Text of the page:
THE PURGE has officially commenced. Check out my review below.
Director: Andrew Niccol
Cast: Ethan Hawke, Lena Headey, Max Burkholder, Adelaide Kane, Rhys Wakefield
MPAA Rating: R
Imagine a society where crime is down to an all-time low and the economy is booming. Unrealistic? Well, in the world of THE PURGE, it isn’t. However, society gets a 12-hour pass at night to commit any crime in what they call “The Purge.” All emergency services are suspended for 12 hours. The only exceptions from harm during the purge are a certain level of government officials. The goal of the night is to get all aggression out and “purge the soul.”
We follow those 12 hours of the Sandin Family, which includes the James (Ethan Hawke), Mary (Lena Headey), and their two kids Charlie and Zoey (Max Burkholder and Adelaide Kane). Charlie, who’s emotional immaturity leads him to allowing a homeless veteran into their home while running from a gang of wealthy prepsters donning creepy masks on a hunt for their yearly murder. After the kid lets the man, the family, who was hunkered down in their protected mansion, has to decide whats right: sending a man to his death, or defending their home when the maniacs force their way through barricades and unleash murderous hell.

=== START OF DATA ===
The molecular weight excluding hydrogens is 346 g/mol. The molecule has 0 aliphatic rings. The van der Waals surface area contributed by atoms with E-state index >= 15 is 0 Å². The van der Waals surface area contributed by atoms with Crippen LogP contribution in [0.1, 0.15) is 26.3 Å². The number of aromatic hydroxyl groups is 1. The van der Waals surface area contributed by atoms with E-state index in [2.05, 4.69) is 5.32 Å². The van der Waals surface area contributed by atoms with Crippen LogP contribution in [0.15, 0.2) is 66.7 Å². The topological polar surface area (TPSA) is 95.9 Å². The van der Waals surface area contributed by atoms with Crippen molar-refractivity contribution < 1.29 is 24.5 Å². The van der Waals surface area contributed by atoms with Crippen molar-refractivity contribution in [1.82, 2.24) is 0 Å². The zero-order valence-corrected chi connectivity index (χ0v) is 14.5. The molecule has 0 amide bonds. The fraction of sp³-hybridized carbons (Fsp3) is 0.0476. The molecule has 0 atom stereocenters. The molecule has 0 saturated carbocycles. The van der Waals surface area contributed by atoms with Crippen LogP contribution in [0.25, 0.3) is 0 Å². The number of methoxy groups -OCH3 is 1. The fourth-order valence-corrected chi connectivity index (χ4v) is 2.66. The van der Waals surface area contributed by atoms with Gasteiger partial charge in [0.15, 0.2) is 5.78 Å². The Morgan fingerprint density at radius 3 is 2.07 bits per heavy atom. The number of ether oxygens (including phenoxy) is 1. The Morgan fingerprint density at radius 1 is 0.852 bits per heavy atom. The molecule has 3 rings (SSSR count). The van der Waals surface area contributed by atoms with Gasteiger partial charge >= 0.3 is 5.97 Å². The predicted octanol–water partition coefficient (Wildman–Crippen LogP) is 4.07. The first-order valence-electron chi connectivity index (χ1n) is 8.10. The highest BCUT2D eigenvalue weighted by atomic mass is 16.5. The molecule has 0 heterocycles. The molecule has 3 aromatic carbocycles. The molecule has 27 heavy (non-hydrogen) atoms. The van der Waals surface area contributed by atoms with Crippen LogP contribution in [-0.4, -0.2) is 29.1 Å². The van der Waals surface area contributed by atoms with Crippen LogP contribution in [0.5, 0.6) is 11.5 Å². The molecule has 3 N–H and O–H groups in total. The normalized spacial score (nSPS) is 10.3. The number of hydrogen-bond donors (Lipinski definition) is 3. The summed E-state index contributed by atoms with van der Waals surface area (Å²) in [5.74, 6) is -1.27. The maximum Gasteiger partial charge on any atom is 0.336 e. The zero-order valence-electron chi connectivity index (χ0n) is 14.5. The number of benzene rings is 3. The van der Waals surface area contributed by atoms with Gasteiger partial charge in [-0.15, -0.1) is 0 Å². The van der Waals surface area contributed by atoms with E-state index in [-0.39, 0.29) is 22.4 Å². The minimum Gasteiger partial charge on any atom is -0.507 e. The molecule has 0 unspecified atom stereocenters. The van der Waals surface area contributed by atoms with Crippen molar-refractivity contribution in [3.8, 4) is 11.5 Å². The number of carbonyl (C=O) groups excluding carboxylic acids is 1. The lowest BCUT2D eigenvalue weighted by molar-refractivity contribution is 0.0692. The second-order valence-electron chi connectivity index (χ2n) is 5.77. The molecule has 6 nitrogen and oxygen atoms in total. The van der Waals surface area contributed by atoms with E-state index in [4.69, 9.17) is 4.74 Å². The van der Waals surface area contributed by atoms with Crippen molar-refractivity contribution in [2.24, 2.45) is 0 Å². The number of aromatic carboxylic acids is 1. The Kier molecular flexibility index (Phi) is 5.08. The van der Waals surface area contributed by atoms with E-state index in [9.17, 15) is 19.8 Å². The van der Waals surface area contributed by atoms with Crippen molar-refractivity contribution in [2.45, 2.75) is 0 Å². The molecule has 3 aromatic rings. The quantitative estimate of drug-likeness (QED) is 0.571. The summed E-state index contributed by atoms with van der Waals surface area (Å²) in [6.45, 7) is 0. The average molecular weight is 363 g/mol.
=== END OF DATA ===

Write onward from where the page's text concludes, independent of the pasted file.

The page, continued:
The movie is a fantastic home invasion flick. It has all the aspects of your typical home invasion: protect what is yours no matter what. However, there are some flaws. We know that the movie takes place in protected, gated community with the wealthiest houses. How did a homeless veteran find his way into the streets of the perfectly manicured and gated neighborhood. Also, with all the money that the family has, why wouldn’t they have a back up system in case their expensive security system fails? These are just some of the many questions that go unanswered. In addition, we only see the 12 hours as it relates to this neighborhood. I would have liked to have seen more snippets of a nearby city in complete chaos as to not make the movie feel like an isolated incident.
As for the acting, the entire cast was pretty good, with a special highlight on Max Burkholder and Rhys Wakefield (who played the “polite” purger). Both of them stole the show with two opposing characters–Max playing the emotionally immature yet sympathetic son, and Rhys playing a wealthy prepster trying to invade the home.
If you love home invasion movie with some psychotic personalities and some blood, then you’ll like this movie. However, there are some questions that go unanswered (which is a bit of a downer).
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